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i want to convert CString to const char*, i used that const char* cstr = (LPCTSTR)CString; but it doesn't compile,so how to do that, or how to convert CString to double, i used this method _tstof but it returns 0 when i passed a CString to it, so i want to convert CString to const char* inorder to pass the converted value to the method atof(), here's an example:

int nTokenPos=0;
CString leftDigit,rightDigit;
double firstNum,secondNum;

CString resToken = dialog->myValue.Tokenize(_T("X"), nTokenPos);
   resToken = dialog->myValue.Tokenize(_T("X"), nTokenPos);
 firstNum= _tstof(leftDigit);
 TRACE( "First_Number %d\n",firstNum); --->OutPuts ZERO
 TRACE( "\nSecond_Number %d\n",secondNum); --->OutPuts ZERO
 TRACE( "The result %d\n",MathFuncs::MyMathFuncs::Multiply(firstNum,secondNum));
share|improve this question
Could you show an example how you pass it in and get the result 0? – Joachim Isaksson Sep 25 '12 at 14:19
up vote 1 down vote accepted

This line

const char* cstr = (LPCTSTR)CString;

doesn't compile because I guess you are building an UNICODE build of your project and therefore _T expands to a 2-byte character (a wide character).

To make this conversion working you could use the ATL macros. Like:

const char* cstr = T2A((LPCTSTR)CString);

However, this is not really related to your initial problem as you are using anyways _tstof() which handles the _T issues for you.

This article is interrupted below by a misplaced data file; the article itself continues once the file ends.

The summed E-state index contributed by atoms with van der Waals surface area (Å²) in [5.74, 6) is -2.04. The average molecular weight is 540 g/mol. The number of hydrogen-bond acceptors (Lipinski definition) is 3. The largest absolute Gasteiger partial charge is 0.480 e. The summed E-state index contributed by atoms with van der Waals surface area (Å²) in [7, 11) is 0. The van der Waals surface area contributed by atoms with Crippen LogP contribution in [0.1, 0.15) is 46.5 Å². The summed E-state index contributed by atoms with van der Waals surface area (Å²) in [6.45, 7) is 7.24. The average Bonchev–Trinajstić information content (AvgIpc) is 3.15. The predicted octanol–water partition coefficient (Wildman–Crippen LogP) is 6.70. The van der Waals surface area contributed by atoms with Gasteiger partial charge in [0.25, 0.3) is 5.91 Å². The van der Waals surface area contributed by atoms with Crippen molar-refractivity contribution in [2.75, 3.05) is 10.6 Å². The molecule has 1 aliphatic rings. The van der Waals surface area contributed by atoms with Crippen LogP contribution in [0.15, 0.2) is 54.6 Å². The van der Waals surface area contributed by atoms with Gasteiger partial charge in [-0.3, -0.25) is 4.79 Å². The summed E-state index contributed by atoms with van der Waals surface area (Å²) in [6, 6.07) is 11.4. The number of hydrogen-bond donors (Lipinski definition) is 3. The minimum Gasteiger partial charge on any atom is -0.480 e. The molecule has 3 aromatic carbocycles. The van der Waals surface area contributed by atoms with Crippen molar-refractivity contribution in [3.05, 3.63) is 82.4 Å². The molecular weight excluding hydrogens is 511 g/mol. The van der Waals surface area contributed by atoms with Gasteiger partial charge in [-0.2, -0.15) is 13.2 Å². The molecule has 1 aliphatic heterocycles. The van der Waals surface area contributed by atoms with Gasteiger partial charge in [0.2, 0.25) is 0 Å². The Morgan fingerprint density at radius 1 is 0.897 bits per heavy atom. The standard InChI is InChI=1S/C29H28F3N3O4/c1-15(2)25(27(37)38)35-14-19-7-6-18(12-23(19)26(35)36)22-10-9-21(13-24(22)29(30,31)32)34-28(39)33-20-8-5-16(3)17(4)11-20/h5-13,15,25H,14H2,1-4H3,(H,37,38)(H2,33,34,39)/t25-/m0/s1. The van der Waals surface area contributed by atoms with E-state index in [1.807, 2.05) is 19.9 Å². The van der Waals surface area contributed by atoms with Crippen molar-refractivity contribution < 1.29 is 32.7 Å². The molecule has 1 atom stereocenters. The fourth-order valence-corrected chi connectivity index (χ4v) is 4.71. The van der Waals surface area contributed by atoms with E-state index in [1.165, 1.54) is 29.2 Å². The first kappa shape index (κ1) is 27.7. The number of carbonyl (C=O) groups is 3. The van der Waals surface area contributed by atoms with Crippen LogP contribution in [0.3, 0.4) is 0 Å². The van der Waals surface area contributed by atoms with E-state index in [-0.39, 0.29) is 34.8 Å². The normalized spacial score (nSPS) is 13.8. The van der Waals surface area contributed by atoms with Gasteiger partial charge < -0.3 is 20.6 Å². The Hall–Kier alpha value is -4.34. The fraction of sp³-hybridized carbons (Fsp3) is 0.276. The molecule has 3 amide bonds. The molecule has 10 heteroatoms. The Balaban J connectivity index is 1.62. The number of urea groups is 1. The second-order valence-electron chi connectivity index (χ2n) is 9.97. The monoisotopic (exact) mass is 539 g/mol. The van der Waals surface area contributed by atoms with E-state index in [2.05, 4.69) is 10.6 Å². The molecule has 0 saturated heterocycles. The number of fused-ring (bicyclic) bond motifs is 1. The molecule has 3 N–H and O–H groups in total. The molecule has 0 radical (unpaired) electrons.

The mistake is somewhere else. The format string of the TRACE is not using the wright placeholder for a float/double. Instead of %d use %f:

CString leftDigit = _T("12.5");
double  firstNum = _tstof(leftDigit);
TRACE(_T("%f\n"), firstNum);

I tried this and got 12.50000000 printed in the Output pane of VS.

share|improve this answer
by using 'firstNum= _tstof((LPCTSTR)leftDigit);' it still doesn;t work!! – Java Player Sep 25 '12 at 15:07
thanks a lot :) – Java Player Sep 25 '12 at 18:44
One note about T2A(). I think it just truncates the 2-byte chars into single-byte chars. I don't think it does a proper conversion from a two-byte representation to a single-byte representation. If you're building UNICODE but all your strings are really just ANSI then thats not an issue. But if you really do get Unicode chars in there which aren't within the ANSI range, you would want to use an API which would do a proper conversion to UTF-8. WideCharToMultiByte is a Windows API which would do that for you. – Nerdtron Sep 25 '12 at 23:43
@Nerdtron No, those ATL macros also use ::WideCharToMultiByte. However, they always assume an ASCII string (CP_ACP) and convert them to UTF-16. So if you want/have to deal with other conversions you can't take them. – Clemens Sep 26 '12 at 10:24
ok, so the same thing applies then -- they're going to truncate anything which actually is using the 2 bytes and so you'd need to do a proper conversion (using different args in a call yourself to WideCharToMultiByte) if you wanted to be able to handle those cases. – Nerdtron Sep 26 '12 at 13:12

I am not sure if you are using UNICODE or not. You should use generic text mapping. Anyway:

CString csTest(_T("Test"));

const TCHAR* cstr = (LPTSTR)(LPCTSTR)csTest;
share|improve this answer
Why do you assign a non-const string to a pointer to a const string? :) – Clemens Sep 26 '12 at 10:26

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